A neobank on the brink of securing its official licence from APRA has structured its home loan operations around giving brokers “the respect they deserve.”
At 86 400, when it comes to borrowing, there are “two customers – the person taking out the mortgage but, equally, we have as a customer the intermediary,” explained chairman Anthony Thomson.
He continued, “The great malaise in Australian banking amongst the big four banks is that they lost sight of the customer. They think they’re in business to make money. I believe that making money is important, but it is absolutely a by-product of giving the customer – in this instance, the mortgage broker – a better product, service, or experience.”
While banking in the UK, Thomson came to realise that the bigger institutions viewed intermediaries as a necessary evil and would have preferred to solely provide mortgages directly.
However, he said, “I’m really clear about the importance of the role of mortgage intermediaries. It’s not, ‘We’re the big bank with all the money. You’re the supplicant.’ It’s, ‘We know you as a broker have got a job to do. We know you’ve got a lot of choice. Our task is to make sure we’re the best choice.’”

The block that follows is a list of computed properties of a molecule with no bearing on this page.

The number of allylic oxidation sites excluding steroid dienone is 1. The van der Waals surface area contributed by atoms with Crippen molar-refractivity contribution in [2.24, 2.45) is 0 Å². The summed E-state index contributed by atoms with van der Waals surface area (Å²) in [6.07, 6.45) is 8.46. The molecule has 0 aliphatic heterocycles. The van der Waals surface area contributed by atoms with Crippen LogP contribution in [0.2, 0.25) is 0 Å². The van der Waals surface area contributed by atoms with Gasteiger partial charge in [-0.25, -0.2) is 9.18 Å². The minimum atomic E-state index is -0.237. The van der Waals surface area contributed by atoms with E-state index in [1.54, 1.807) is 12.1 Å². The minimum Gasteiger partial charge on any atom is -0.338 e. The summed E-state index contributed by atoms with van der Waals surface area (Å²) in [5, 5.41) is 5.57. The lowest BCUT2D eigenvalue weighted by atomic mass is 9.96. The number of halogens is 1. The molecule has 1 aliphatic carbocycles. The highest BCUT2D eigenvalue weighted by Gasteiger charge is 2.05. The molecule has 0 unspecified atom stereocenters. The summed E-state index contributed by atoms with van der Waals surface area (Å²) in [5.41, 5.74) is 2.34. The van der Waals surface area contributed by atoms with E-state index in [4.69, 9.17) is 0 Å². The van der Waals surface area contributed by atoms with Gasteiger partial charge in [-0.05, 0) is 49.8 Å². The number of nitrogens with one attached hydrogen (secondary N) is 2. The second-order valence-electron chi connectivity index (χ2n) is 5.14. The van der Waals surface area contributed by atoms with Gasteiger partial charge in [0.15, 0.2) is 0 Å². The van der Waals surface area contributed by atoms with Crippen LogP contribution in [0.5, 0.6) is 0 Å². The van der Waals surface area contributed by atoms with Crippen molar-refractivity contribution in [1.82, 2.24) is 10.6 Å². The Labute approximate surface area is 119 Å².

“A big part of what I do is going out with our guys talking to brokers to make sure we really understand their market, their pain points, what works for them, what doesn’t work for them,” he added.
While technology may be the cornerstone that enables neobanks to disrupt the market in a meaningful way, Thomson stressed that at the end of the day, it’s a relational business.
“People aren’t applying for a mortgage, they’re buying a home. If it’s to be your home for you and your family, this is a very emotional thing,” he explained.
“That relentless focus we have on our customer – be it the end consumer or be it the intermediary – really does make a difference. It’s as important a differentiator as the technology in my eyes,” the chairman concluded.